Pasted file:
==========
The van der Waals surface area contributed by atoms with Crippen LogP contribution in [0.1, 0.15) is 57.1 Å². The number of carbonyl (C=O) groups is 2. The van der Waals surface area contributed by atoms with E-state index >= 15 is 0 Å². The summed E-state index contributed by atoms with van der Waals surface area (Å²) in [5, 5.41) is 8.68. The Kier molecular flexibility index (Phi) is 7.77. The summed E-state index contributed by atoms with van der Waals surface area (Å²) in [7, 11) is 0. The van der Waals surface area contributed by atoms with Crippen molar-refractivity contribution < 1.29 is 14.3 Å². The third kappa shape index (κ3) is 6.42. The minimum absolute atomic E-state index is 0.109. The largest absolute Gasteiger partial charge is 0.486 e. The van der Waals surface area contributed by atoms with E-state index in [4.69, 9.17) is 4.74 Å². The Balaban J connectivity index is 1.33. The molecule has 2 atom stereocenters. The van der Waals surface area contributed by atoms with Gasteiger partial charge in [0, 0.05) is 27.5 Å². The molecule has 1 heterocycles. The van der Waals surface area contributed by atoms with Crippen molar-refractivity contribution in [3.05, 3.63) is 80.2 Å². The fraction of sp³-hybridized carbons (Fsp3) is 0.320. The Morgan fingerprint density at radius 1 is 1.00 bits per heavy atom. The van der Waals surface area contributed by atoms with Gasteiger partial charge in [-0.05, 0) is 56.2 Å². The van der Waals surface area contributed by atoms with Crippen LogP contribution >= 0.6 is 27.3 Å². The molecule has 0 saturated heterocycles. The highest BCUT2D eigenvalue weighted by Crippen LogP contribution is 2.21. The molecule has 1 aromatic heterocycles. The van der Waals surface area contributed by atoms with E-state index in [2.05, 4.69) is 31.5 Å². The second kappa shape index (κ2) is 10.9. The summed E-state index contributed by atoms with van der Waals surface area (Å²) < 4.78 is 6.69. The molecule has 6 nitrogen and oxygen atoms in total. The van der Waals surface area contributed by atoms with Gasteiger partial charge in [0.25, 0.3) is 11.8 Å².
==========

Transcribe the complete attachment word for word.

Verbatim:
The van der Waals surface area contributed by atoms with Crippen LogP contribution in [0.1, 0.15) is 57.1 Å². The number of carbonyl (C=O) groups is 2. The van der Waals surface area contributed by atoms with E-state index >= 15 is 0 Å². The summed E-state index contributed by atoms with van der Waals surface area (Å²) in [5, 5.41) is 8.68. The Kier molecular flexibility index (Phi) is 7.77. The summed E-state index contributed by atoms with van der Waals surface area (Å²) in [7, 11) is 0. The van der Waals surface area contributed by atoms with Crippen molar-refractivity contribution < 1.29 is 14.3 Å². The third kappa shape index (κ3) is 6.42. The minimum absolute atomic E-state index is 0.109. The largest absolute Gasteiger partial charge is 0.486 e. The van der Waals surface area contributed by atoms with E-state index in [4.69, 9.17) is 4.74 Å². The Balaban J connectivity index is 1.33. The molecule has 2 atom stereocenters. The van der Waals surface area contributed by atoms with Gasteiger partial charge in [0, 0.05) is 27.5 Å². The molecule has 1 heterocycles. The van der Waals surface area contributed by atoms with Crippen molar-refractivity contribution in [3.05, 3.63) is 80.2 Å². The fraction of sp³-hybridized carbons (Fsp3) is 0.320. The Morgan fingerprint density at radius 1 is 1.00 bits per heavy atom. The van der Waals surface area contributed by atoms with Gasteiger partial charge in [-0.05, 0) is 56.2 Å². The van der Waals surface area contributed by atoms with Crippen LogP contribution >= 0.6 is 27.3 Å². The molecule has 0 saturated heterocycles. The highest BCUT2D eigenvalue weighted by Crippen LogP contribution is 2.21. The molecule has 1 aromatic heterocycles. The van der Waals surface area contributed by atoms with E-state index in [2.05, 4.69) is 31.5 Å². The second kappa shape index (κ2) is 10.9. The summed E-state index contributed by atoms with van der Waals surface area (Å²) < 4.78 is 6.69. The molecule has 6 nitrogen and oxygen atoms in total. The van der Waals surface area contributed by atoms with Gasteiger partial charge in [0.25, 0.3) is 11.8 Å².